By contrast, separating out the fields for the MyPlantFriend app into different measurements is a good strategy because joins() will most likely not be used or used sparingly. This schema change for the MyPlantFriend will allow developers to write queries easily and provide the users with the data they’re interested in.
Additionally, if you’re creating an app and using the API, you want to address security and authorization concerns by writing data associated with each user to a separate bucket. InfluxDB authentication tokens ensure secure interaction between users and data. A token belongs to an organization and identifies InfluxDB permissions within the organization. You can scope tokens to individual buckets.
Final schema proposal
After taking runaway cardinality, downsampling and retention policies, and query performance optimization into consideration, I propose the following schema design:
|Bucket (Retention Policy = 2 Weeks)||WetMetrics|
|Bucket (Retention Policy = 2 Days)||DryMetrics|
|Bucket (Retention Policy = Inf)||UserData|
Remember, the final schema results from taking the following assumptions specific to the MyPlantFriend IoT Application into consideration:
- The username and plant species should be converted into a field to avoid runaway series cardinality.
- Dry and wet metrics required different downsampling and retention policies, which lends them to being split into separate buckets.
- The fields are unrelated to each other and performing math across measurements and/or buckets will be very rare. If fields are related, they should be contained within the same measurement.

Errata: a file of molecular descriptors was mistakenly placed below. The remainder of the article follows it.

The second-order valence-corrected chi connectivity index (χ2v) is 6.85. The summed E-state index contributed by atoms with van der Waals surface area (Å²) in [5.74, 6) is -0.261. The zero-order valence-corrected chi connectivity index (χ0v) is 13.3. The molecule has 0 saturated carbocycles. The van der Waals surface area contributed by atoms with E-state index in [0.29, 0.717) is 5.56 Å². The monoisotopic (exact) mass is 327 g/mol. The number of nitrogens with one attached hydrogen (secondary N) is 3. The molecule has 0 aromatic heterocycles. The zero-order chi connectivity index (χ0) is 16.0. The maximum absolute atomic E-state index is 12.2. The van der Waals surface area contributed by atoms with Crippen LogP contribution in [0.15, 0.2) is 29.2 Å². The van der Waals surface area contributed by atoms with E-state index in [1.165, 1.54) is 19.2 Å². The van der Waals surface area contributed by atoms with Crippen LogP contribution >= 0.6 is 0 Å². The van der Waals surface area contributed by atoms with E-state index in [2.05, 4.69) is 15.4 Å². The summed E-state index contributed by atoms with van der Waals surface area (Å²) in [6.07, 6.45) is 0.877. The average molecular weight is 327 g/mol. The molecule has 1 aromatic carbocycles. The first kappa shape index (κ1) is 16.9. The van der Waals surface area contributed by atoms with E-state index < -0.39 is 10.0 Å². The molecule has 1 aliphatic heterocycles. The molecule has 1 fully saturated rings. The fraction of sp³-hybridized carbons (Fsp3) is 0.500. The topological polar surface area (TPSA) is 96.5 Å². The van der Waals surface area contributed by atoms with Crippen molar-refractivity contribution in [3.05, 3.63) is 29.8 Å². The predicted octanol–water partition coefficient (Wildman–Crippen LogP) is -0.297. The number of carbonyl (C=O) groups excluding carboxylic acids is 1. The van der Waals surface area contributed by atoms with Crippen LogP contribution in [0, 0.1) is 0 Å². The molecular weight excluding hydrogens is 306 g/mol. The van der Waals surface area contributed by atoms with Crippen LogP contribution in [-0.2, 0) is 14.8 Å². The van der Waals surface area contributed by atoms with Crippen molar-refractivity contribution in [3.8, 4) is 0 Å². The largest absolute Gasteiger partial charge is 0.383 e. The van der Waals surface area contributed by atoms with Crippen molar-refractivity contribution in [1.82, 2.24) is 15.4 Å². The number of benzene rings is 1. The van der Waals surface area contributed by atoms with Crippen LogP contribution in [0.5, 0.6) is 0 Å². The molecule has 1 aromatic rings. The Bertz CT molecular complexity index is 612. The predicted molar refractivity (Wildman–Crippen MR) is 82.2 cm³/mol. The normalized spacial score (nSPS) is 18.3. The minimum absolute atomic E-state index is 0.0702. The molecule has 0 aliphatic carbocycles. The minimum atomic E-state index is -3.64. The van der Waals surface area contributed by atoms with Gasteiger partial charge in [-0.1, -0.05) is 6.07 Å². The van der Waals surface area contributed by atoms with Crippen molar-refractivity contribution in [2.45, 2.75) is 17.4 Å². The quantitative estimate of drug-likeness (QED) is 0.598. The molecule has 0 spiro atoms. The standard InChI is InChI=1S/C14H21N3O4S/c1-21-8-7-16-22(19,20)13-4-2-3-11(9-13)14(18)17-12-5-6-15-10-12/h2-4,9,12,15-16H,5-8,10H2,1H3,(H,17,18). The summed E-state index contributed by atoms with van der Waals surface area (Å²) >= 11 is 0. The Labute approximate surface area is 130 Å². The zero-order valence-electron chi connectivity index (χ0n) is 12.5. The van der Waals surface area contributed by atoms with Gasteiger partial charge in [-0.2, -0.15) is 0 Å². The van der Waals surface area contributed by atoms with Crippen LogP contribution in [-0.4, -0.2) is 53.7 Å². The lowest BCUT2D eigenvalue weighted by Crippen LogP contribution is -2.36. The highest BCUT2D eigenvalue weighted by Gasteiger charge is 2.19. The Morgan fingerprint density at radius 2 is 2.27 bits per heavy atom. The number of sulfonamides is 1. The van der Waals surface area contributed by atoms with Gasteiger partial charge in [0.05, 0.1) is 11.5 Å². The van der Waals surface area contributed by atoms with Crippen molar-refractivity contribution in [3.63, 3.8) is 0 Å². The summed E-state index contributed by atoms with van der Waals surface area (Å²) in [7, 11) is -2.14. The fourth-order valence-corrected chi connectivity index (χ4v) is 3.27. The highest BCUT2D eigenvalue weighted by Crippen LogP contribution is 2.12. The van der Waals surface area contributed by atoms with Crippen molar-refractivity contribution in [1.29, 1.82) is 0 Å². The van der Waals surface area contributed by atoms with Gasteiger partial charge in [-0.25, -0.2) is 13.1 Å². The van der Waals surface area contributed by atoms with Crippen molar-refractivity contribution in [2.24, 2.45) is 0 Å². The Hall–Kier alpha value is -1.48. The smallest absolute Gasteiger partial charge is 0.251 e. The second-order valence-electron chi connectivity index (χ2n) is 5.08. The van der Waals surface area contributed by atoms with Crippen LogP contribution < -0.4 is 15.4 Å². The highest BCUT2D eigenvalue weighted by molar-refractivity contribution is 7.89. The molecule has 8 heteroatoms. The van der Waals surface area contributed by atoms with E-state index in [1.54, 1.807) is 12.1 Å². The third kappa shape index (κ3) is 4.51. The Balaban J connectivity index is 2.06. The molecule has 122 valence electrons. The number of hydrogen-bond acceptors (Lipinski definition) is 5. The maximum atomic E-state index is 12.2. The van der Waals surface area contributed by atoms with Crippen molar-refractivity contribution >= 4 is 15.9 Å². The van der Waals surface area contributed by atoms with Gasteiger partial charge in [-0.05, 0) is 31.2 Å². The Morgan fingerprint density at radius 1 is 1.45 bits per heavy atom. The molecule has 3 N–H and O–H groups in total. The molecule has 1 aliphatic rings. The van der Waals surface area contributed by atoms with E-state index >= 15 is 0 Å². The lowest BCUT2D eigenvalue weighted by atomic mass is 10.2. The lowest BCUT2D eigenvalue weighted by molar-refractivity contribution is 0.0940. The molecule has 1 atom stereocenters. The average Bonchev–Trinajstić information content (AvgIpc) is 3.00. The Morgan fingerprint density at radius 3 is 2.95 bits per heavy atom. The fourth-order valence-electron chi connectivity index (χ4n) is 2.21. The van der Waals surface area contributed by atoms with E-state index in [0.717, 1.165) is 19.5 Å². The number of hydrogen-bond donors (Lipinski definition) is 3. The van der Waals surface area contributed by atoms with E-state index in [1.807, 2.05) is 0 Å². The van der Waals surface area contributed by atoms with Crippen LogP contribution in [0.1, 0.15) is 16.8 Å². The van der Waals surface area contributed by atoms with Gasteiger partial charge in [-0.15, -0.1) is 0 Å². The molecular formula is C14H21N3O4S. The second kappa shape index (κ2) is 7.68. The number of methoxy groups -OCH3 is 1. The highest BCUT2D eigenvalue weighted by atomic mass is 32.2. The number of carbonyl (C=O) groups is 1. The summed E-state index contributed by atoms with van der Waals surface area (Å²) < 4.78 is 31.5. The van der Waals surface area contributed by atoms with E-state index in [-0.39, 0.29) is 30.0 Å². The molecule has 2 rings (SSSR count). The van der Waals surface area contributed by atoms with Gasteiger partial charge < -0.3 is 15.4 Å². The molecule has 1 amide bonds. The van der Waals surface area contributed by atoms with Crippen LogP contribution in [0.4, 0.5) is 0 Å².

- A tag for region is added to provide an example for what a good tag looks like. The number of possible regions is scoped, so this won't cause runaway cardinality.
Common schema design mistakes that lead to runaway cardinality
Mistake 1: Log messages as tags. Solution 1: We don’t advise that anyone store logs as tags due to the potential for unbounded cardinality (e.g. logs likely contain unique timestamps, UUIDs, etc). You can store attributes of a log as a tag, as long as the cardinality isn’t unbounded. For example, you could extract the log level (error, info, debug) or some key fields from the log message. Storing logs as a field is ok, but it is less efficient to search (essentially table scans), compared to other solutions.
Mistake 2: Too many measurements. This typically happens when people are moving from or think of InfluxDB as a key-value store. So for example, if you’re writing system stats to an InfluxDB instance you might be inclined to write data like so:
Solution 2: Instead encode that information as tags like so:
cpu, host=server-5, region = us-west, usage_user=20.0
Mistake 3: Making ids (such as eventid, orderid, or userid) a tag. This is another example that can cause unbounded cardinality if the tag values aren’t scoped. Solution 3: Instead, make these metrics a field.
I hope this tutorial helps you understand how to best design your InfluxDB schema. As always, if you run into hurdles, please share them on our community site or Slack channel. We’d love to get your feedback and help you with any problems you run into.